So always ask what grade and experience the coach has with their Martial Arts. Don’t be fobbed of, by someone saying “my grade is Instructor.” If they say that, they are almost certainly not a Black Belt.
The other thing to consider is whether the teacher holds any recognised teaching/coaching qualification. As a minimum a good teacher must have a current First Aid qualification, hold an enhanced CRB form, have instructors insurance to teach you (don’t forget that the student should also have their own personal insurance too) and also hold a formally recognised external Martial Arts Coaching qualification. See the Martial Arts Standards Agency’s website for clear guidelines on what is and isn’t acceptable for an instructor. 
 Sport England’s Clubmark
 (Sport’s Quality Kitemark) say this about coaches:-

Coaching staff have a key role in establishing an appropriate coaching environment and creating a successful playing programme. All sports have to demonstrate that coaches are trained to appropriate levels and that the activity undertaken in the club reflects best practice in the development of young people. For example. coaches are required to ensure that young people do not train excessively or in conditions that may cause injury or discomfort. The emphasis within Clubmark is that coaches are supported in their professional development, so when new ideas or updates (e.g., LTAD) become available the NGB supports its coaches to understand and implement them.

Both coaches and students need to aware and mindful of what they are doing and who they are doing it with. Good training.

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“Stronger”-“Faster” Are they the most overused words in Karate?

Written by bryan. Posted in Coaching

Martial Arts secrets, taekwondo, Karate, Kung Fu, strength, flexibility

“Stronger” “Faster”

are two of the most overused words in Karate and usually without a correct understanding of the meaning behind the words.

 

Some of the best Karate-ka I have ever seen have come from a ballet or dance background. Sure the flexibility that is inherent in good practitioners of these disciplines helps, but that is not the main reason. In Karate we are often told to perform a technique “faster” or “stronger”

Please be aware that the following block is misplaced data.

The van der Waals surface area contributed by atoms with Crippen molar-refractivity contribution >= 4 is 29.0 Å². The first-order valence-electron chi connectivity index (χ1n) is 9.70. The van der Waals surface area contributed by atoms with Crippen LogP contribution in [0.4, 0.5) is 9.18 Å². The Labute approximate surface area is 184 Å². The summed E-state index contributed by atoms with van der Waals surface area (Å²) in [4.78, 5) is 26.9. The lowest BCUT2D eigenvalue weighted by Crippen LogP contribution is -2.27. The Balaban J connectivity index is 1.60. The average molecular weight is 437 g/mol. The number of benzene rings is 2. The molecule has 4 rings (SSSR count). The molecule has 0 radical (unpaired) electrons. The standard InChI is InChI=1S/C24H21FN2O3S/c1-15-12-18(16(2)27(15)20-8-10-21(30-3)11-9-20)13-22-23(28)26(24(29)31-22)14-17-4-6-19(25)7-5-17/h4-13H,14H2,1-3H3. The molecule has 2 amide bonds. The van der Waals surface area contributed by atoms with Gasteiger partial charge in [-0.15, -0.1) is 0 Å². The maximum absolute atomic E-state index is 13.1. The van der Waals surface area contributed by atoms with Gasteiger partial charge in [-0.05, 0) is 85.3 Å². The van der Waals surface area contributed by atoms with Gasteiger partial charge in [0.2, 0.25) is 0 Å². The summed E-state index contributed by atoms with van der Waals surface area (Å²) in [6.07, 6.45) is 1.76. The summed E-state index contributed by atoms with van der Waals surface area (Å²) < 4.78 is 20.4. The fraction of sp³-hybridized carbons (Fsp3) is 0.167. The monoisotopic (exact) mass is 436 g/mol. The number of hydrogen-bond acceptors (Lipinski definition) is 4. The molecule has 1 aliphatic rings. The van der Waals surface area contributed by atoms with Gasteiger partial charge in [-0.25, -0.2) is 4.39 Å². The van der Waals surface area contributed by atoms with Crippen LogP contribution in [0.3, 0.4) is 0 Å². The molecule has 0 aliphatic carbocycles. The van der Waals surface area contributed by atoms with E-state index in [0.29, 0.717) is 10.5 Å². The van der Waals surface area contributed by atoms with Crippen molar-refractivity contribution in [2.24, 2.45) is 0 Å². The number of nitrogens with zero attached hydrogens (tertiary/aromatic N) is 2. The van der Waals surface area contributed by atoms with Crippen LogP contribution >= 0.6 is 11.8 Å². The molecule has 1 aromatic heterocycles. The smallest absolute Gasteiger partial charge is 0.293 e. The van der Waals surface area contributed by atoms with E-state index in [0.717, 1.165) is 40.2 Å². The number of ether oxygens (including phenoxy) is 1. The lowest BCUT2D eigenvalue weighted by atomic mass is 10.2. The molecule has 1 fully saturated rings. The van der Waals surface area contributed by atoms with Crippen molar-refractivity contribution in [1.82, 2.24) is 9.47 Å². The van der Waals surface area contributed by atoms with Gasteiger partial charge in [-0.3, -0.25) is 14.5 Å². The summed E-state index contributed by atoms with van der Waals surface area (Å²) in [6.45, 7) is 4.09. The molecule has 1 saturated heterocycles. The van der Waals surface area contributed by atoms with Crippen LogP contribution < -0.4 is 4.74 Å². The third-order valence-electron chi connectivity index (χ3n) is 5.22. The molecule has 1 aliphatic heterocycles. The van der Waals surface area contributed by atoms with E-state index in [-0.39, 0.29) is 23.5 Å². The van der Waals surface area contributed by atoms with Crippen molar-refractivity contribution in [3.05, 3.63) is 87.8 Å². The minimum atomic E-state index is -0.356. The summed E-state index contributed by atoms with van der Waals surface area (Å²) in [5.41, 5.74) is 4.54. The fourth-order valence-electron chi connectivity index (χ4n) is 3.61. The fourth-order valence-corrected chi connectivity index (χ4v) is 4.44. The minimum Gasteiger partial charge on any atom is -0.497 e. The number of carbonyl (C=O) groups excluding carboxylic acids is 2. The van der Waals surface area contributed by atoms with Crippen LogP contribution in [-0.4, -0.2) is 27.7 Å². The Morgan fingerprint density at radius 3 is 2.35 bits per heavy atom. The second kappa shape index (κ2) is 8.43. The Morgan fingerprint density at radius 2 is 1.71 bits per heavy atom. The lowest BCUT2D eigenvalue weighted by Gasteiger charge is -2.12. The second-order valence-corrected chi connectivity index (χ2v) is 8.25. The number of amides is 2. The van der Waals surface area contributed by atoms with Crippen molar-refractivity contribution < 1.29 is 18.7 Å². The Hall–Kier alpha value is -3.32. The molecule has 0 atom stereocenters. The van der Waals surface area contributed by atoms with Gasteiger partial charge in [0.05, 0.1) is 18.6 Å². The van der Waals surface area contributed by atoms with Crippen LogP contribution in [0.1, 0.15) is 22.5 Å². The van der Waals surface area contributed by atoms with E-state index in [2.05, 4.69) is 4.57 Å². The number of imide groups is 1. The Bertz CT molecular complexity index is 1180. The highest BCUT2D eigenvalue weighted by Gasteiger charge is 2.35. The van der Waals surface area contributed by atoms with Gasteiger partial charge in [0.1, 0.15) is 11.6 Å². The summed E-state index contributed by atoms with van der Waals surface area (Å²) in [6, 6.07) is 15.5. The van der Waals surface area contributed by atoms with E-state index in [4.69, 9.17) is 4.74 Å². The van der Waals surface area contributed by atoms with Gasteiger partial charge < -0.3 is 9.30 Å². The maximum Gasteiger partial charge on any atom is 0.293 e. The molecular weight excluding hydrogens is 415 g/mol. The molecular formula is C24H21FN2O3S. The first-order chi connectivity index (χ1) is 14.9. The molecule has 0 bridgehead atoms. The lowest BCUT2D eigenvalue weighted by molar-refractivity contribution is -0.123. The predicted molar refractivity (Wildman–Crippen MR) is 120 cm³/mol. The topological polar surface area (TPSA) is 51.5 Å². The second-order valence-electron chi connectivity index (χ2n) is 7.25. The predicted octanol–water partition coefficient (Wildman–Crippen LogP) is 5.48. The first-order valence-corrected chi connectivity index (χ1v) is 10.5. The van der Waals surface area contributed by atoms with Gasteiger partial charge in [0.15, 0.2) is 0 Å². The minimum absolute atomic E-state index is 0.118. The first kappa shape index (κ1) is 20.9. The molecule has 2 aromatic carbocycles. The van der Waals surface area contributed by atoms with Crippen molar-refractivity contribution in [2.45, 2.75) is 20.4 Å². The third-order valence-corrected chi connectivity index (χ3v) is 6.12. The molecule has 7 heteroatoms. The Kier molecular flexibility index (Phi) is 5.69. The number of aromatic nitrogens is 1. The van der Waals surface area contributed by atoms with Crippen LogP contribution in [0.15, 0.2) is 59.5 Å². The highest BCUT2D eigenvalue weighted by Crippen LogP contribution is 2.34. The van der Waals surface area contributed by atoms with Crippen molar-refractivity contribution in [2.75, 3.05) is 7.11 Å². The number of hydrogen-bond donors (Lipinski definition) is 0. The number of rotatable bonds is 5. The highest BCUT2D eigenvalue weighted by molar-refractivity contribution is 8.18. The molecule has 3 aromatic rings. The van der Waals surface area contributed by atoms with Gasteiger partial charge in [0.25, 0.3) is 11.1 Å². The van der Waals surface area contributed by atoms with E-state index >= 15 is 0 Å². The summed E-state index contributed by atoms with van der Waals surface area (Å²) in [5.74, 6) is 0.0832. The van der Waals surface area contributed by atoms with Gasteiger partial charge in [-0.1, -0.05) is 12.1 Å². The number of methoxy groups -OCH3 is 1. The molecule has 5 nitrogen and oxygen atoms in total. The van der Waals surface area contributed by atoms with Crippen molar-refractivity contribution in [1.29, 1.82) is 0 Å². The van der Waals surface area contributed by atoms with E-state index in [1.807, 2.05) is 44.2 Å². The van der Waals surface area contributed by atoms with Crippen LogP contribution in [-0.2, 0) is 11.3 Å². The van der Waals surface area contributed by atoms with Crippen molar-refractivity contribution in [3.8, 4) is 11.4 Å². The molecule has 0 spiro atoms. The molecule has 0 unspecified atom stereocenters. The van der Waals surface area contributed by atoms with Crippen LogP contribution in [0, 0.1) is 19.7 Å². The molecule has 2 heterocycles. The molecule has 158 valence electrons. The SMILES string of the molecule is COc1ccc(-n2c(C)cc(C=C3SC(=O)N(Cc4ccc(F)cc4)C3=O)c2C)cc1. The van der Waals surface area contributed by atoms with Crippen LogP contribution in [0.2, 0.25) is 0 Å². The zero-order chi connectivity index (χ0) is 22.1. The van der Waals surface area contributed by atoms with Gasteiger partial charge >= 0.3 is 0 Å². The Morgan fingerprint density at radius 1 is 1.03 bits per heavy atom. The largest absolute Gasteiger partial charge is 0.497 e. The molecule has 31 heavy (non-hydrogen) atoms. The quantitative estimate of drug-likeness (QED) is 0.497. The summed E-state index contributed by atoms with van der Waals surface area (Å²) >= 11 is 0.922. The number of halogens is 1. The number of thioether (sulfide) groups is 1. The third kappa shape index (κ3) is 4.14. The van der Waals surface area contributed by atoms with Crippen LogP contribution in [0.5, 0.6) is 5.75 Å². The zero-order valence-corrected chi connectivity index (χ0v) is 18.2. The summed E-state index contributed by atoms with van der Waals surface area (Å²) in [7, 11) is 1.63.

These overused soundbites are n’t usually used in the correct context and lead to many of us developing bad habits. So if we look at what they should really mean.

“Faster”

What this should really mean is to accelerate the technique more.

Speed of the technique at impact point is one (note that I say one *) of the reasons why a technique can be effective and will cause damage. So going faster is generally a good idea, but please remember, it is all about the acceleration of that technique to a maximum speed at it’s impact point without any deceleration.

* At a more senior level, other skills are developed which mean that speed is n’t quite as important. Timing and the way the technique is performed become just as useful tools.

“Stronger”

Now this is the tough one to look at. We are often told to “use more Kime” or to make the techniques as “Strong”  as we can.

Note Kime is defined by Wikipedia as “Kime is a commonly-used Japanese martial arts term. In karate it can mean “power” and/or “focus,” describing the instantaneous tensing at the correct moment during a technique.”

 

In reality we should be told to relax more not to make a technique stronger. 

Often the result of being told stronger / more kime is to make the Karate-ka contort and contract the muscles of the body in all sort of funny shapes in an effort to be strong. All this usually achieves is that the Karate-ka tenses all of their body muscles to take on the western ideals of strength and once this is done, any pretence of speed is lost. Ever tried to walk or even run whilst tensing your muscles? Not easy is it, unless you are happy looking like a robot.